Skoda 1100 OHC Spider: Driven

Those of you who attended our Skoda Sunday Service the year before last may recognise this car. To everyone else, though, it'll likely be less familiar. Understandably so given that, of the three examples originally built, only two of these 1957 Skoda OHC Spiders remain, and just one of them is in working order.

That's the car we're presented with on a soaking wet day at Bicester Heritage, the sodden tarmac of the test track mirroring the grey clouds above and presenting an ominously slick surface on which to drive the jewel of Skoda's heritage fleet, a car conservatively valued at £250,000.

Heritage really is an the appropriate word for this car, too. Not just due to its rarity, but the backstory attached to it as well, which goes something like this.

During the 50s, Skoda was riding high, sales were good and the production line was flowing. But the Czech government, which owned the manufacturer, wanted to improve its standing among the other communist countries, and placed a priority on exports to foreign territories. This proved problematic for Skoda's domestic customers who, finding themselves at the back of the queue, faced multi-year waits for their cars.

To ease the backlog, the majority of designers, mechanics and engineers from Skoda's motorsport department were redeployed to the factory floor. Undeterred, a group of them carried on, working on evenings and weekends to continue designing and developing new concepts and ideas.

The 1100 OHC is what they came up with. Its tubular space frame chassis and fibreglass panels resulting in a dry weight of just 550kg with an almost perfect 50:50 distribution front to rear. Under the bonnet was a 1,089cc in-line four, revving all the way to 8,500rpm and putting out 93hp for a top speed of up to 124mph. It had a 5-speed crash gearbox, drum brakes and no safety features whatsoever - including seatbelts.

The car was a success from the start, taking victory in its very first race before going on to close out the top two steps of the podium at subsequent contests. Of course, it was only allowed to compete at approved events (meaning those held behind the Iron Curtain) but it still found the limelight where it could. Most notably at the 1959 Leningrad Grand Prix, when star driver Miroslav Fousek - around whose 75kg frame the car's weight distribution was tailored during design - claimed victory against more powerful Russian opponents.

The 1100 continued to enjoy success in Eastern Europe into the early 60s but by 1968 found itself a forgotten relic, languishing in a storage yard at Skoda's factory as the brand's attention turned to Formula 3. It was here that Czech student Matin Svetnicka found it during a trip home over Christmas. He convinced Skoda to let him buy it and, following some fettling at a local mechanic, proceeded to drive it back to London with his possessions stacked in the passenger seat.

Over the following years the car passed through various hands, each as incapable of sourcing the incredibly bespoke parts required to restore it as the last until, thirty years after young Matin made his cross-continental journey, its fortunes changed. Skoda UK bought it back in from the cold, paying just under £50,000 at auction before treating the 1100 OHC to a full restoration, returning it to near original condition.

And this is the car that sits before me, its cross-ply tyres swapped for uprated radials to better handle the conditions, bright red paint glistening in the rain. To drive? It's wonderful. Even in these conditions, and the more sensible speeds they require, the steering via the over-sized string-wrapped wheel is direct and communicative. The balance engineered into the chassis is immediately evident; the 1100 gliding from corner to corner and the back end easily controlled whenever it decides to step out of line - which is more often than intended, given how lackadaisically those drum brakes shave off speed.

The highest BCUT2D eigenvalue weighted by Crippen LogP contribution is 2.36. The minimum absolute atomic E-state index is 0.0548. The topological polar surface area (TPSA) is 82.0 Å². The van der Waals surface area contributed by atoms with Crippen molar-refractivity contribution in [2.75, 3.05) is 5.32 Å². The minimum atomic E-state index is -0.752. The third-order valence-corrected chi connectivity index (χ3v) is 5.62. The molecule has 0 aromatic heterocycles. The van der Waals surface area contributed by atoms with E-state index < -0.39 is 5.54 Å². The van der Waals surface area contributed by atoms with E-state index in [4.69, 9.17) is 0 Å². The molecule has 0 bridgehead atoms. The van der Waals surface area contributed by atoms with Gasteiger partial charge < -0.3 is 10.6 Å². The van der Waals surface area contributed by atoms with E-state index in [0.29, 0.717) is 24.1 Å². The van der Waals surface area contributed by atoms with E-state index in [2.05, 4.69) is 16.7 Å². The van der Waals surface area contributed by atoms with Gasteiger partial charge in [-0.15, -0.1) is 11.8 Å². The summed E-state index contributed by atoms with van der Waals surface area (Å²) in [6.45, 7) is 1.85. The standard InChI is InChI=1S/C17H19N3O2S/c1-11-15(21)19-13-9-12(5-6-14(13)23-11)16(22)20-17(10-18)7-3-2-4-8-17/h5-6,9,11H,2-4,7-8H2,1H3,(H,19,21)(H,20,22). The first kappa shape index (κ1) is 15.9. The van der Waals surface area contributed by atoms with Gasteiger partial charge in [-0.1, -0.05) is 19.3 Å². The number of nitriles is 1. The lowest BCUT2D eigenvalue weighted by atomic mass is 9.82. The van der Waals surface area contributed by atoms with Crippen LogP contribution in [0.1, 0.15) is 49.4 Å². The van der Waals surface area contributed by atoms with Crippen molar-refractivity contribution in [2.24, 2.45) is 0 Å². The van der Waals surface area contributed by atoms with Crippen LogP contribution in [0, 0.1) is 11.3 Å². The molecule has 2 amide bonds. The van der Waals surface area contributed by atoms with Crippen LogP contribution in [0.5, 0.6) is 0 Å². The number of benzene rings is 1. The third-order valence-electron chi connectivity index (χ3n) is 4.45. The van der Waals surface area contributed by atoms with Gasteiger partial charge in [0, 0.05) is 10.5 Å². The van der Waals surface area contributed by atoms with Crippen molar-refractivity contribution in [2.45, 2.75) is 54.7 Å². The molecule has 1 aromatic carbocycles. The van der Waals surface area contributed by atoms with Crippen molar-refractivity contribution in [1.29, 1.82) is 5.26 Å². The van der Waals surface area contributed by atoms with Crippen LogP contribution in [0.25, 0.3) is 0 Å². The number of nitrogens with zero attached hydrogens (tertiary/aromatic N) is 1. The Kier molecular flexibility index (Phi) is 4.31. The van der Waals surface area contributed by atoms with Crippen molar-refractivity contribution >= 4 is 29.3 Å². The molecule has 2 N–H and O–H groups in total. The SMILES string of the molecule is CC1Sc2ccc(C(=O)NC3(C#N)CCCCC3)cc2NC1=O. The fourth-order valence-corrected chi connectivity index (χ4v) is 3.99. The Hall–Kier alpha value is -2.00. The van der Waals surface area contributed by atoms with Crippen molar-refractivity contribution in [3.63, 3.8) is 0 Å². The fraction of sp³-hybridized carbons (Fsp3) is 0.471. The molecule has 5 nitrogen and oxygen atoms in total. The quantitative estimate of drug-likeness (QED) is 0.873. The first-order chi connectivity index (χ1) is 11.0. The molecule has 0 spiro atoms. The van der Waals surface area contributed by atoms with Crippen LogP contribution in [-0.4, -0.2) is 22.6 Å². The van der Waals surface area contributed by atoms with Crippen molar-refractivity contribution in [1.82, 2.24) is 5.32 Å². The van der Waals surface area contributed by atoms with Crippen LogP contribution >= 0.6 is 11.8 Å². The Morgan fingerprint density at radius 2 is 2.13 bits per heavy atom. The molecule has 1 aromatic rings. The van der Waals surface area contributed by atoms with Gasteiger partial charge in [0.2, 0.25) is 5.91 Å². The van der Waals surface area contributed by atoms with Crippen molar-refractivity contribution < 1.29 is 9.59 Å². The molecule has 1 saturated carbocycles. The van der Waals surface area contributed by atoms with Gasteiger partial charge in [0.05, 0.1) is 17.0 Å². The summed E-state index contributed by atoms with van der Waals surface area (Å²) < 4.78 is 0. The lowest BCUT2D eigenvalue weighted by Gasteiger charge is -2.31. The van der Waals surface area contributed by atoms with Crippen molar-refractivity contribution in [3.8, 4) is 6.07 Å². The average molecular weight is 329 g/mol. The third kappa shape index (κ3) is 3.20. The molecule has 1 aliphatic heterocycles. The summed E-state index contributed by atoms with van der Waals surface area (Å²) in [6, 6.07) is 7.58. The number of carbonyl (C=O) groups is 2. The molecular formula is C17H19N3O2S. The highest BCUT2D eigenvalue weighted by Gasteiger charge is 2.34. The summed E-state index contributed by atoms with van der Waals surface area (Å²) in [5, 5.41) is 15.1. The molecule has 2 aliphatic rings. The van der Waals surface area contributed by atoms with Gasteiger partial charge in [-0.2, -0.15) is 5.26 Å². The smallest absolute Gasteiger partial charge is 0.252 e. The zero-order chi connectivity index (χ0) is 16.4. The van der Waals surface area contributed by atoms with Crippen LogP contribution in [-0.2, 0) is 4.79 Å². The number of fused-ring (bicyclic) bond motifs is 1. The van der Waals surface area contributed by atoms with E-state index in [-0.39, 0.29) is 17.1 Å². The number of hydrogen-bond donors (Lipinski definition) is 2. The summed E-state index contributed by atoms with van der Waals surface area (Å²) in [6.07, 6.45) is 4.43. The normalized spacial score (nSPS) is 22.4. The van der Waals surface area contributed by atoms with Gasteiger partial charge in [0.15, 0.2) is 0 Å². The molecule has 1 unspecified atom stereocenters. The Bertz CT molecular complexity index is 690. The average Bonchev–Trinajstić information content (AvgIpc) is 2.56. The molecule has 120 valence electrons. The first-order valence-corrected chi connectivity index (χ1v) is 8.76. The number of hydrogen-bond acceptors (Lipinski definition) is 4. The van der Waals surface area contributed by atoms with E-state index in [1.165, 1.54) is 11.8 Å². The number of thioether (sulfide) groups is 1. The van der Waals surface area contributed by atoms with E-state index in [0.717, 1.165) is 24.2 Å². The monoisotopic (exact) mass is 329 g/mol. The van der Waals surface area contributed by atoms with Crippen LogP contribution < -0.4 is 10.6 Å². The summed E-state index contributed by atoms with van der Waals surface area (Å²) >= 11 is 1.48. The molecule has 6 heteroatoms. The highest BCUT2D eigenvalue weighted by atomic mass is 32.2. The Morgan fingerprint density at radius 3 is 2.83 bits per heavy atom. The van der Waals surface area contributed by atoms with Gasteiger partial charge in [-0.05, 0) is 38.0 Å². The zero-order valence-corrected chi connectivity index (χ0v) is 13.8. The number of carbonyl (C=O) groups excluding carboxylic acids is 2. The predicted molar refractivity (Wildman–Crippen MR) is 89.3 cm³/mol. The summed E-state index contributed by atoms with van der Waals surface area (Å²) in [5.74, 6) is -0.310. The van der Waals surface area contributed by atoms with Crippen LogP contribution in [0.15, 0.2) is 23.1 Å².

The gearshift is crisp - once you're used to the extra conviction it requires - and each change unleashes a new, spine-tingling note from the exhaust. That sound, as the engine revs itself into a legato frenzy, is the real highlight not just of this car, but of anything I've driven. It's very easy, crammed into the tiny cockpit as the rain whips your face and the chassis reverberates around you, to put yourself both in the shoes of Miroslav Fousek, powering to victory in St Petersburg, and of Matin Svetnicka, limping the bedraggled machine across a frozen Europe.

In recent years Skoda has tried, and largely succeeded, to distance itself from its past. These days, under VW's ownership, the factory is again enjoying success, exporting some truly fantastic cars to foreign shores, once more a source of pride to the Czech people. But the 1100 OHC is a reminder of a time when the brand stood on its own, making simple, cheap machines which ably fulfilled their purpose. It's a car Skoda is understandably very keen to remember, and one I won't be in any hurry to forget.



P.H. O'meter

Join the PH rating wars with your marks out of 10 for the article (Your ratings will be shown in your profile if you have one!)

  • 1
  • 2
  • 3
  • 4
  • 5
  • 6
  • 7
  • 8
  • 9
  • 10
Rate this article

Comments (18) Join the discussion on the forum

  • Nerdherder 01 Apr 2018

    Fantastic! More of this on PH please.

  • deltashad 01 Apr 2018

    Great story and very interesting car. I was expecting a Rapide with the roof chopped off. Which wouldn't be such a bad thing.

  • daytona111r 01 Apr 2018

    Nice story

  • Iamnotkloot 01 Apr 2018

    What a cool, little thing. It looks absolutely tiny, almost as if the driver is sat on it, not in it.

  • huckster6 01 Apr 2018

    Good story, nice pictures. Is this article in any way related to today's date?

View all comments in the forums Make a comment